Rails Mountable Engine - Useful starting point with rspec, factory girl and friends

on under asbach
4 minute read

Out Of Date Warning

This article was published on 15/02/2012, this means the content may be out of date or no longer relevant.
You should verify that the technical information in this article is still up to date before relying upon it for your own purposes.

Since Ruby on Rails 3.1, engines were introduced. Unfortunatly, the generated code needs some love. I copied together some settings from various Stackoverflow posts regarding this topic.

Creating new engine

rails plugin new my_engine -T --mountable --dummy-path=spec/dummy

Creates a mountable (seperated) engine without test:unit. Now we can add some useful gems to my_engine.gemspec:

# let's bundler take care of our file list
  s.files        = `git ls-files`.split("\n")
  s.test_files    = `git ls-files -- {test,spec,features}/*`.split("\n")

  s.add_dependency "rails", "~> 3.2"
  # s.add_dependency "jquery-rails"

  s.add_development_dependency "sqlite3"
  s.add_development_dependency "rspec-rails"
  s.add_development_dependency "shoulda-matchers", "~>1.0"#, "~> 3.0"
  s.add_development_dependency "factory_girl_rails"
  s.add_development_dependency "database_cleaner"
  # s.add_development_dependency "geminabox"
  # if you are using your own gem server, take geminabox
end

Configuring Rspec

Adding also the spec_helper-File for RSpec to work with our dummy app.

# Configure Rails Envinronment
ENV["RAILS_ENV"] = "test"
require File.expand_path("../dummy/config/environment.rb",  __FILE__)

require 'rspec/rails'
require "factory_girl_rails"
require "database_cleaner"
require 'shoulda/matchers/integrations/rspec'

ENGINE_RAILS_ROOT=File.join(File.dirname(__FILE__), '../')

# Requires supporting ruby files with custom matchers and macros, etc,
# in spec/support/ and its subdirectories.
Dir[File.join(ENGINE_RAILS_ROOT, "spec/support/**/*.rb")].each {|f| require f }

RSpec.configure do |config|
  config.use_transactional_fixtures = false
    config.before(:suite) do
      DatabaseCleaner.strategy = :transaction
      DatabaseCleaner.clean_with(:truncation)
    end
    config.before(:each) do
      DatabaseCleaner.start
    end
    config.after(:each) do
      DatabaseCleaner.clean
    end
end

Testing

Now we can use bundle exec rspec to run our tests from within the dummy app. Later, when we want to do integration with our real app, we should start by adding our gem to the app's Gemfile via file-path. Doing so, we are able to work at our engine and viewing the results right in our development app (see later in this article).

Working

Engines are IMO a very great idea. The engine’s directory structure is very similiar to a Rails dir structure. So placing all our stuff in the right place, will automatically load that files, e.g.:

  • my_engine/config/locales/en.yml
  • Cstom I18n strings
  • my_engine/app/controllers/models/my_engine/model1.rb
  • my_engine/db/migrate/123123123_migration1.rb
  • my_engine/app/assets/stylesheets/my_engine.css.scs
    • This stylesheet can be included in our real App with require my_engine inside the application.css manifest
  • ...etc.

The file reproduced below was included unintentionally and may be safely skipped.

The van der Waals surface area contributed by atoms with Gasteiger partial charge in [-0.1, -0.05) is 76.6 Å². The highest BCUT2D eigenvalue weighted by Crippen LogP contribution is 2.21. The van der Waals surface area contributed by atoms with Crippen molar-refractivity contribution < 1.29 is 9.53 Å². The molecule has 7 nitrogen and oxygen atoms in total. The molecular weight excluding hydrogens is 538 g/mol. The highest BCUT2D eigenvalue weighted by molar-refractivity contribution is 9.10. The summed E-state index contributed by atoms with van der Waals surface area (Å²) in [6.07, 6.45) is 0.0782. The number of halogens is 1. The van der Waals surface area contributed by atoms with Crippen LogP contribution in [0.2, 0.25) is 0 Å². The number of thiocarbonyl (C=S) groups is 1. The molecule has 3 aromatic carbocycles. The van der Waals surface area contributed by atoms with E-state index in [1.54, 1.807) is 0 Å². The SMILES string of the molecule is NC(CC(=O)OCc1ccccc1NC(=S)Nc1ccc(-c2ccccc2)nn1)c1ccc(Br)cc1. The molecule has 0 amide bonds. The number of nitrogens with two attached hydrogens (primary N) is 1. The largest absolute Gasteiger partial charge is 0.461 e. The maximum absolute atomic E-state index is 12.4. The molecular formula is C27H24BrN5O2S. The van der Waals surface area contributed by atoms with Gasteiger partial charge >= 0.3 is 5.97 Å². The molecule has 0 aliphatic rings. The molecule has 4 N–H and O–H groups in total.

Namespacing everything

It is a good idea, to namespace the models, controllers etc. So make sure, the lib/feedmaker/engine.rb includes the isolated namespace:

module MyEngine
  class Engine < ::Rails::Engine
    isolate_namespace MyEngine
  end
end

Also, the models can be put into the same namespace, to avoid name collisions in the app later on.

# app/models/my_engine/model1.rb
class MyEngine::Model1< ActiveRecord::Base
  • Namespace the controller in the same way, putting everything under app/controllers/my_engine.
  • Same for views, which are located under app/views/my_engine/...

Routes

Add routes to config/routes in this way:

MyEngine::Engine.routes.draw do
  resources "feeds"
  root to: "feeds#index"
end

Due to our isolation, this resource will look for an feeds_controller inside the my_engine namespace.

Using the engine

Adding the gem to the Gemfile

# real applications Gemfile
#gem "my_engine"  # production
#gem "my_engine" ,path: '~/repos/my_engine'   # development
  • Copy over the migrations with ruby rake my_engine:install:migrations and migrate.
  • Add assets to the manifest files, if required
  • Mount the engine to a specific URL:
# config/routes.rb
mount MyEngine::Engine => "/engine"
  • This will map the "/engine" url to the root-path from MyEngine.
  • Every other resource is also located under this namespace, e.g. the feeds_controller from above can be reached from "/engine/feeds"

Pitfalls

  • The engine routes and url-helper are automatically namespaced to our engine’s namespaces, due to the isolated Engine directive. So do not use my_engine_model1_path, but model1_path in the engine’s views and controller.
  • An isolated mountable app normally render’s it own’s layout file (e.g. active admin has a own admin template). If you want to render from the Main-app’s template, change the app/controllers/my_engine/application_controller.rb, to inherit from the main app’s controller:
class MyEngine::ApplicationController < ApplicationController
  • If you are in the situation, that you use url-helpers in the app’s layout (or included partials), than you will get an error, that these helpers can not be found. Prefix the helper’s call with my_app -> link_to my_app.search_path

Conclusion

Looks a little bit messy, but after some setup everything works very nicely. Engines should be used, if there is a clearly distinguishable part of the app, which is independent from the rest. e.g. provision of assets, CMS-related features.


Reposted from notes.it-jobs-und-stellen.de